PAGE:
Kate Recently Visited Some Sister Communities in Europe and Found Joy and Family 

Jessica (first from left) and Kate (second from right) posing with L'Arche Kilkenny in Ireland

Jessica (first from left) and Kate (second from right) posing with L'Arche Kilkenny in Ireland

Jean Vanier says, “Our lives in L’Arche are alarmingly simple.”  

This was illuminated for me this past summer when I was given the opportunity to visit a few L’Arche communities in Europe. I stayed in two different communities: L’Arche Brugge in Belgium and L’Arche Kilkenny in Ireland. I felt an overwhelming sense of belonging the instant I walked into those communities. The daily rhythm of community life was essentially the same and I felt at home. 

Similar to L’Arche Chicago, the core members come home from their day programs anxious to get their afternoon routines started. Assistants and core members would cook and clean together. When gathered around the dinner table, I experienced the same authenticity and love that I experience every day at Peace House. There was laughter and joy but also some tears and complaints about the food (completely average day in all L’Arche communities.)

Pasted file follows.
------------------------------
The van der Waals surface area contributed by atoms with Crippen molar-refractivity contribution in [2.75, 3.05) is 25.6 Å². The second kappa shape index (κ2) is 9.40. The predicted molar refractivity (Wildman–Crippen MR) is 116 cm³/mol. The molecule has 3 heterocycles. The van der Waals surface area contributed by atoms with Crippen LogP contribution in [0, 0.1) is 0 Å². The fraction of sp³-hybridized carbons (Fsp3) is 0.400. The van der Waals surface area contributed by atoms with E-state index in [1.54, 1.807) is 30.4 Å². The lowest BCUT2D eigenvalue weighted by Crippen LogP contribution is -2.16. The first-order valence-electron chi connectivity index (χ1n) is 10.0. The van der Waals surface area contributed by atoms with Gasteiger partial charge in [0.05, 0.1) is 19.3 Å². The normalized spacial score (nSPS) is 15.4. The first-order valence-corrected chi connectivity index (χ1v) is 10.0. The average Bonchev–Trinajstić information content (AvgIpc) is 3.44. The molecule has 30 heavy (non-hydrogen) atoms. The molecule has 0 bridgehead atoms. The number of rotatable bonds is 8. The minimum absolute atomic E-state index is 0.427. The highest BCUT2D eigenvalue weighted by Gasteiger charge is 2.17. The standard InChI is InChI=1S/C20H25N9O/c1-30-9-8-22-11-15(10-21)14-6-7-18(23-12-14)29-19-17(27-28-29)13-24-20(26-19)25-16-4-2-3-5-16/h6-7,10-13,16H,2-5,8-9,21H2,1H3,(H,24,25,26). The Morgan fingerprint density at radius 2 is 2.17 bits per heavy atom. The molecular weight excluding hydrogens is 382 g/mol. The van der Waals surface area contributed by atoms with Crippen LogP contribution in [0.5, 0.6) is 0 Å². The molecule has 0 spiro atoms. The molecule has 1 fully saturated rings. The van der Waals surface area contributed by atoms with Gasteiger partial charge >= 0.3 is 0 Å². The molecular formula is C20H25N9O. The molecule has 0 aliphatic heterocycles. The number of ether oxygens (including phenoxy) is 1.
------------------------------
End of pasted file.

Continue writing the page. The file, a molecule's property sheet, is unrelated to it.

A Warm Welcome from Core Members

I felt an overwhelming sense of belonging the instant I walked into those communities.

I was touched by the welcoming we received from the core members. One core member spent her afternoon showing us “Americans” her village. She introduced us to her friends, work and church. Her ability to open up her life and show complete strangers her routine made us feel loved. The simple action of inviting us to walk with her created a bridge between her life and ours, allowing us to share in her experiences regardless of the language and culture barriers. 

Connecting Through Stories

I was also amazed by the openness of assistants. I have found that a common L’Arche ice breaker question is “so how did you come to L’Arche?” Through the sharing of our stories we realized that although we had never met, we shared many of the same experiences. Lived community life is not always easy, and it offered peace to know that we faced many of the same challenges. 

I spend a lot of time trying to conceptualize what it means to belong and be a part of L’Arche.  But what I have realized is that L’Arche is simply that we share our lives. No matter where I go in the world, I will always have home not only in L’Arche but anywhere that mutuality can exist.


(This article was in our Fall 2015 issue of Two by Two, our twice a year publication highlighting the L'Arche Life in Chicago. Don't get the Two by TwoSubscribe today to have it delivered right to your door twice a year.)

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